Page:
Let’s be honest. High tech is fun. Who doesn’t want the latest “high-speed, low-drag” tactical firearm with cutting edge ballistics and ultra-modern features? And along these lines, with the AR dominating the tactical field these days and the next generation of carbines and personal-defense weapons (PDWs) making their way from the battlefields of today into the hands of LE officers tomorrow, it would seem that the modern tactical carbine is the preferred choice for those in the know.
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However, if you talk to the operators who know what it is like to face deadly encounters at ultra-close ranges (where most of them happen), you will pick up on an enduring respect and appreciation for the “humble” scattergun. But this should come as no surprise. With a muzzle diameter at just over .70 caliber, and the ability to fire either a solid projectile slug or a handful of devastatingly effective pellets in a variety of shot sizes, the 12-gauge shotgun can be the ultimate conflict stopper at “conversational” distances.
But, today’s pump-action shotgun does not have to be a retro-style scattergun that is the mirror image of one that would be found in a police cruiser in the 1950s. In fact, the tactical shotgun of today can be as cutting-edge and adaptable as the most advanced tactical carbine.
A Cut Above
When it comes to reliable scatterguns, it is hard to beat the tried-and-true Mossberg 500. Mossberg has sold more than 10 million pump-action 500s over the past 53 years. The reliable 500 was first introduced in 1961, and all subsequent 500s were based on the same basic concept that was first designed by Carl Benson. At its heart, the shotgun features a single, large locking lug that is used to secure the breech, while the magazine tube is located below the barrel. It is a simple yet reliable design—one that has been refined over the years, but it can be hard to improve upon near perfection.
The 500 series was designed to be easy to clean and easy to maintain. It was conceived as a shotgun that could be used in harsh and even dirty conditions, and this has made it ideal for everything from waterfowl hunting to use in tactical and even combat situations. All of this is why it has remained very much a workhorse for sportsmen and women, law enforcement officers and military personnel for more than half a century. And to say that 500 can stand up to the elements is a true understatement.
The 500 and its offshoots have served countless law enforcement officers, sportsmen and members of militaries located around the world, including that of the United States. In fact, the 500 has the distinction of having survived testing by the U.S. government under its stringent MIL-S-3443 shotgun performance requirements, which involved a torture test that required it fire 3,000 rounds of 00 buckshot without a malfunction—which it did. The tests also included what can charitably be described as brutal environmental and handling tests.
While the 500 proved to be a fully capable tactical and sporting shotgun, end-users began requesting an enhanced variant of the basic 500, designed specifically for tactical applications. The result was what would become known as the 12-gauge Mossberg 590. Introduced in 1987, the new variant took the basic 500 platform and added a full nine-round capacity, with the tubular magazine under the 20-inch barrel being capable of holding eight 23/4-inch shells. This was a significant enhancement over the standard 500 that employed a six-round total capacity (as well as even the higher- capacity eight-shot 500 variants).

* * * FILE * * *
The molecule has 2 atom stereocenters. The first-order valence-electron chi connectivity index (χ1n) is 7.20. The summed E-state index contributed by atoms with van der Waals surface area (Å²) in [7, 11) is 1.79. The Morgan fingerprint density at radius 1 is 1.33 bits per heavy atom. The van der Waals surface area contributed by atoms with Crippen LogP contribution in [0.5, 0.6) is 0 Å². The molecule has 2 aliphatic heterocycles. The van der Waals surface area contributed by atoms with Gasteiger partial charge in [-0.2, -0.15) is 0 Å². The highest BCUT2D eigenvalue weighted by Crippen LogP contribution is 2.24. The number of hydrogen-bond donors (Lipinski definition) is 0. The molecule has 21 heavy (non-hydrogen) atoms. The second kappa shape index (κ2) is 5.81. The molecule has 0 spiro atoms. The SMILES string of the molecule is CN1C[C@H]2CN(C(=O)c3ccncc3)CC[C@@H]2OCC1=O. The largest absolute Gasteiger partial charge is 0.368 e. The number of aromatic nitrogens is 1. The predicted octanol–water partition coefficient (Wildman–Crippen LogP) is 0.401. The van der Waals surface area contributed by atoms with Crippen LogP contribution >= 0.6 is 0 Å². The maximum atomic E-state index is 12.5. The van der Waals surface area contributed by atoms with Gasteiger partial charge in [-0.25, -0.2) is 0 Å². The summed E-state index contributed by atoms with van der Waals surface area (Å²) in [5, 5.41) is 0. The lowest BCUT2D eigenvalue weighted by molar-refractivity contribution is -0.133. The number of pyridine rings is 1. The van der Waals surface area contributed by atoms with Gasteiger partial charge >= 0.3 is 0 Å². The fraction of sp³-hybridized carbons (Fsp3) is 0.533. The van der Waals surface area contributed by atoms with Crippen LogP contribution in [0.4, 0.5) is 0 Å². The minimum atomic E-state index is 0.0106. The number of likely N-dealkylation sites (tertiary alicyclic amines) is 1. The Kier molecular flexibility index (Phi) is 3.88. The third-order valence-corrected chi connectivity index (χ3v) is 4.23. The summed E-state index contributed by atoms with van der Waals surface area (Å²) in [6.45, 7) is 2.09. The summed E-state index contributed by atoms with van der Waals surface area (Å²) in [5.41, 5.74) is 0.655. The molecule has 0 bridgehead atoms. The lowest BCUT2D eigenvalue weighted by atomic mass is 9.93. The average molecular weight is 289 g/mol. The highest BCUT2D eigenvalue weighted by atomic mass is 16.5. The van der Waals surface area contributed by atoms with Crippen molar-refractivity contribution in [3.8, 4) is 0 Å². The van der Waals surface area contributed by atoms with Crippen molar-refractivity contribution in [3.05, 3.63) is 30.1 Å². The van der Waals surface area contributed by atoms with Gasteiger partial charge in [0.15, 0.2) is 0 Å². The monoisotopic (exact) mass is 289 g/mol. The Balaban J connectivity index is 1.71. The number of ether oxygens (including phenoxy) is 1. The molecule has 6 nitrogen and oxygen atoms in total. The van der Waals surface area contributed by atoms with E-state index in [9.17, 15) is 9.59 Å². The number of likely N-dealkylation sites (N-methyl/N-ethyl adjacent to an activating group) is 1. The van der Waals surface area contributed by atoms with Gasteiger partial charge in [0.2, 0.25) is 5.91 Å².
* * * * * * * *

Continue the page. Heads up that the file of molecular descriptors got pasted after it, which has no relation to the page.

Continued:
The 590 was an immediate hit, no doubt due to its reputation for reliable functioning, enhanced capabilities, very reasonable price point (a quality for which all Mossbergs are revered) and yes, its impressive appearance. However, there were still calls for a few more enhancements to the 590 platform.
One of these was to add rigidity to the barrel by increasing the barrel’s wall thickness, in response to feedback that “spirited” use of a bayonet on the shotgun required a little more rigidity in the barrel for support. One other request was for the triggerguard and thumb safety, which are made of plastic on the standard 500, to be made from aluminum. Mossberg responded to these requests, and the result was the 590A1, which combined the many appealing characteristics of the standard 590 with an even tougher and more rugged package.
And the new 590A1 series expanded beyond the iconic nine-round model with a bayonet lug and ghost-ring sights to include models with simple bead sights, three-dot sights, Picatinny rails or the familiar ghost-ring sight system to ones with Speedfeed stocks with spring-loaded spare shell storage areas, collapsible AR-style stocks with vertical pistol grips or the traditional synthetic stocks to compact six-shot models with a shortened magazine tube with a 5+1 capacity with 23/4-inch shells and 18.5-inch barrels (the compact models do not feature a bayonet lug).
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Weights range from 6.75 to 7.5 pounds. Also of note is the fact that while this line was previously restricted to LE and military sales only, in 2009 Mossberg opened the line for sale to the civilian market as well. The result is a wide range of 500- and 590-based shotguns ready to face any tactical situation.
For more information, visit mossberg.com or call 203-230-5300.